American Dirt by Jeanine Cummings
What’s it about?
Lydia lives in present day Acapulco. She is married to a journalist and has an 8-year-old son named Luca. Lydia owns a bookstore and is not unaware of the drug cartels infiltrating the city. She is able to largely ignore the problem until the cartel strikes her family and she is forced to flee Mexico to save Luca.
What did it make me think about?
It seems to me that this book was written with two goals in mind. To be a page-turner and to make us feel something about the immigrants that arrive from the South. It certainly achieves both goals.
Should I read it?
This book will appeal to a mass audience. It is a quick read with lots of action and a quick plot. It was predictable! Everything you could think of that stereotypically happens to immigrants on there way North is thrown into the plot of this book. But anyone looking for a quick read will enjoy this book.
"She and Luca are actual migrants. That is what they are. And that simple fact, among all the other severe new realities in her life, knocks the breath clean out of her lungs. All her life she's pitied those poor people. She's donated money. She's wondered with he sort of detached fascination of the comfortable elite how dire the conditions of their lives must be wherever they come from, that this is the better option. That these people would leave their homes, their cultures, their families, even their languages, and venture into tremendous peril, risking their lives, all for the chance to get to the dream of some faraway country that doesn't even want them."
***I wanted to read American Dirt for myself since it has generated so much controversy. First, I absolutely agree that more books by people of color should be published and promoted by the publishing industry. Second, does having the moral high-ground give anyone the right to bully, intimidate, and publicly shame an individual? In a world that values words and ideas- are we really going to promote that only some people have the right to write about certain issues?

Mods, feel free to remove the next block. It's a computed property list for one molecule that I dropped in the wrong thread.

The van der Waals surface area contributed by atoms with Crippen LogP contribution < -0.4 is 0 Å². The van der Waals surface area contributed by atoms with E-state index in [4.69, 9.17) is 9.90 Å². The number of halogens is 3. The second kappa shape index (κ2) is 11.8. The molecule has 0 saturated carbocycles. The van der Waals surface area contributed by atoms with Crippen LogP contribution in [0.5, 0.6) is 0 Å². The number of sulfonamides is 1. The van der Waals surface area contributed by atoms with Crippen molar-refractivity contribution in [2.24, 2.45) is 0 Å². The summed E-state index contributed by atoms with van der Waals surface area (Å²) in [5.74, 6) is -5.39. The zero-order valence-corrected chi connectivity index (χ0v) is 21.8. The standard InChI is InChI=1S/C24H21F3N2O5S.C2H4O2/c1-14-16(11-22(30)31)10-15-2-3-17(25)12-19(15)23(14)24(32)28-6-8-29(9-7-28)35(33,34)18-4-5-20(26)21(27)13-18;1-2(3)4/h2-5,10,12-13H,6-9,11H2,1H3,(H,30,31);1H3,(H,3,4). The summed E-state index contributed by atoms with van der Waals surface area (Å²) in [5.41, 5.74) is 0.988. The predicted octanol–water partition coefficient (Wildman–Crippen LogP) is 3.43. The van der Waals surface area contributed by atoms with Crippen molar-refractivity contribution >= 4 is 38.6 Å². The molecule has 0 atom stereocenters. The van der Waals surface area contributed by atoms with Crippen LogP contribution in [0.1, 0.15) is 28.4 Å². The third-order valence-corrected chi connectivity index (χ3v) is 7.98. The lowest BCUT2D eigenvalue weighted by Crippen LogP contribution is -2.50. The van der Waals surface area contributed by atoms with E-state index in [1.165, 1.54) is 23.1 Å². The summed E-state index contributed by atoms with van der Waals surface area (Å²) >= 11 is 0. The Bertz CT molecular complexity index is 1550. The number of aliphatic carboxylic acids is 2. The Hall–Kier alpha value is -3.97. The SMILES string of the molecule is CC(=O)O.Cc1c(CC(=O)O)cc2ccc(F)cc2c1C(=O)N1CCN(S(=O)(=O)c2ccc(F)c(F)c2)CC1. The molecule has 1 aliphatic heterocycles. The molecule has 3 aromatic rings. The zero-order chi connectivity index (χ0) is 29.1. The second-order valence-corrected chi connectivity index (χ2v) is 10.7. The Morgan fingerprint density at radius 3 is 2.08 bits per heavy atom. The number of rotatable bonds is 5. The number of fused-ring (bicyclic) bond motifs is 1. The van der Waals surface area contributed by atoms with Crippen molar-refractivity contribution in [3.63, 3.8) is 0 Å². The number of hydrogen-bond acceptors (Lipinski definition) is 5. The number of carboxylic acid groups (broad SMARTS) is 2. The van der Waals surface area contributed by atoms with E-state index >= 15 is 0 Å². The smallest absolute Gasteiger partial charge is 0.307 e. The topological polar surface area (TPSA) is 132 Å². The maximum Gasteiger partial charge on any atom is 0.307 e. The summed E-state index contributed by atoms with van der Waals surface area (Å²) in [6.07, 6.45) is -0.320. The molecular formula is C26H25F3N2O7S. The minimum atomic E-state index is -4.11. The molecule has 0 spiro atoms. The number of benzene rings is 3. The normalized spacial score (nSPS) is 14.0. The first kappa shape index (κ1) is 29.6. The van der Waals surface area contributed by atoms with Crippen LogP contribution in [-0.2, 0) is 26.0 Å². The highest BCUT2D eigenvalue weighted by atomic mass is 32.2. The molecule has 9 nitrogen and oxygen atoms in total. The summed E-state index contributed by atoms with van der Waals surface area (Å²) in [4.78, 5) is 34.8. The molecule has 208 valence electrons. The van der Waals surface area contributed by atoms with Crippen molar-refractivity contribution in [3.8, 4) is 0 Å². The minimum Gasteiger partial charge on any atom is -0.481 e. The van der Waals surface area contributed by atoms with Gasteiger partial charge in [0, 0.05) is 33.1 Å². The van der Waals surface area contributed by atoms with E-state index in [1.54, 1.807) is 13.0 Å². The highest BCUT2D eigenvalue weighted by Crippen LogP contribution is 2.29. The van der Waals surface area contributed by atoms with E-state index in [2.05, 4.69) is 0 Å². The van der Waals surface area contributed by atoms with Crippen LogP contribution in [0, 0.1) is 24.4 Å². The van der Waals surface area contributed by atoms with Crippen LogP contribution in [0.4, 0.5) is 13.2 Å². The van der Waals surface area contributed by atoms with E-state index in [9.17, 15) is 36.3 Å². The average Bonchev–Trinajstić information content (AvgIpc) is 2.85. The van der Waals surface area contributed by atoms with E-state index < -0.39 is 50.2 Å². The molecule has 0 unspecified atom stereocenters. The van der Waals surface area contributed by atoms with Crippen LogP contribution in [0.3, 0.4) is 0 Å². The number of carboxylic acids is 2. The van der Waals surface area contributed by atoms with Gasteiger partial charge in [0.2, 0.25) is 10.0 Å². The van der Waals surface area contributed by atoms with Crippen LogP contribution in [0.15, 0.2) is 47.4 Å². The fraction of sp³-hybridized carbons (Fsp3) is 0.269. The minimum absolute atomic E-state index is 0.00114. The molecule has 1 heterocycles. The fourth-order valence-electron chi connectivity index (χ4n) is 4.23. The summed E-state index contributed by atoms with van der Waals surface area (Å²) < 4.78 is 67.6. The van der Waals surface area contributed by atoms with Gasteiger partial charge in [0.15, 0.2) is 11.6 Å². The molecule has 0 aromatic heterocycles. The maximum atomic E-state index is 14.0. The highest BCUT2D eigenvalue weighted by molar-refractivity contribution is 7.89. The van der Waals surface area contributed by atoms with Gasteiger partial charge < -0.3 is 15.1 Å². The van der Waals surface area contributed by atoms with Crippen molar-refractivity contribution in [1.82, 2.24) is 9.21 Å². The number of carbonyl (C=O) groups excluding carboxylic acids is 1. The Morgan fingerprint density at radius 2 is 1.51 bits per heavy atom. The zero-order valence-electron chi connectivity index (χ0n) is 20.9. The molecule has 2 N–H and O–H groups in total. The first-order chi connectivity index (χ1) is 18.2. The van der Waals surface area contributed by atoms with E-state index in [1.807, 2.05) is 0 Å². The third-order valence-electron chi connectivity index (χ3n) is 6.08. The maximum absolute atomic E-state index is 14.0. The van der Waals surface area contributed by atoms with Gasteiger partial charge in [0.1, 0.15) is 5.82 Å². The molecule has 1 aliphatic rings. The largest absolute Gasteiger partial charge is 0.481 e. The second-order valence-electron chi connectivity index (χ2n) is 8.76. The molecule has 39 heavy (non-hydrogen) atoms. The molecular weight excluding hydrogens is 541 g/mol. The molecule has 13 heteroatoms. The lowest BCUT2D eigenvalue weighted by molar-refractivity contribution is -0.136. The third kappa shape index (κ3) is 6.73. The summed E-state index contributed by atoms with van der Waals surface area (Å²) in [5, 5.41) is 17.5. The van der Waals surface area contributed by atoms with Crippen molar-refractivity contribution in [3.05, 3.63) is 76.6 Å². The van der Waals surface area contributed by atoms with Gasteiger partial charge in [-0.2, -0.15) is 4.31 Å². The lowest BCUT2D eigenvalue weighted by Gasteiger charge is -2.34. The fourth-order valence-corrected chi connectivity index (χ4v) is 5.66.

This may not have been one of my favorite books of the year, but I absolutely see why a publishing company would want it. Publishing is a business and this book will sell. In my estimation Ms. Cummings achieved her goal. She wrote a book designed to sell a lot of copies and promote a particular viewpoint. She wanted to make her readers see immigrants coming North as individuals- with compelling reasons for showing up at our border. Maybe we should view this book as not the enemy- but as a catalyst for change. Hopefully this novel will spark an interest in readers and we will see more novels published and promoted about Latin America. Next on my list are In the Dream House by Carmen Maria Machado and The House on Mango Street by Sandra Cisneros.
If you like this try-
Dominicana by Angie Cruz
Prayers for the Stolen by Jennifer Clement
In the Midst of Winter by Isabel Allende
The Beekeeper of Aleppo by Chritsty Lefteri
7 1/2 stars
NAMED ONE OF FALL’S MOST ANTICIPATED BOOKS BY People • Time • Entertainment Weekly • Vanity Fair • BuzzFeed • Vogue • USA Today • The Seattle Times • HuffPost • Newsday • Vulture • Bustle • Vox • PopSugar • Good Housekeeping • LitHub • Book Riot
- A New York Times and USA Today bestseller
- Book of the Month Club 2016 Book of the Year
- Second Place Goodreads Best Fiction of 2016
best of summer/fall 2019
best of winter/spring 2019
best of summer/ fall 2018
best of winter/spring 2017-18
best of spring/summer 2017
best of winter
best of summer 2014
last spring favorites
on my nightstand
edge of your seat
― Charles William Eliot
3 to 4- I found some aspect of this book redeeming but would not recommend it.
5 to 6- I really enjoyed something about this book (characters, plot, meaning etc.) but it was uneven. Some aspects were stronger than others.
7 to 8- It was a good book. I liked lots of aspects of this book. I would recommend it.
9 to 10- I was sorry to turn the last page. I highly recommend this book!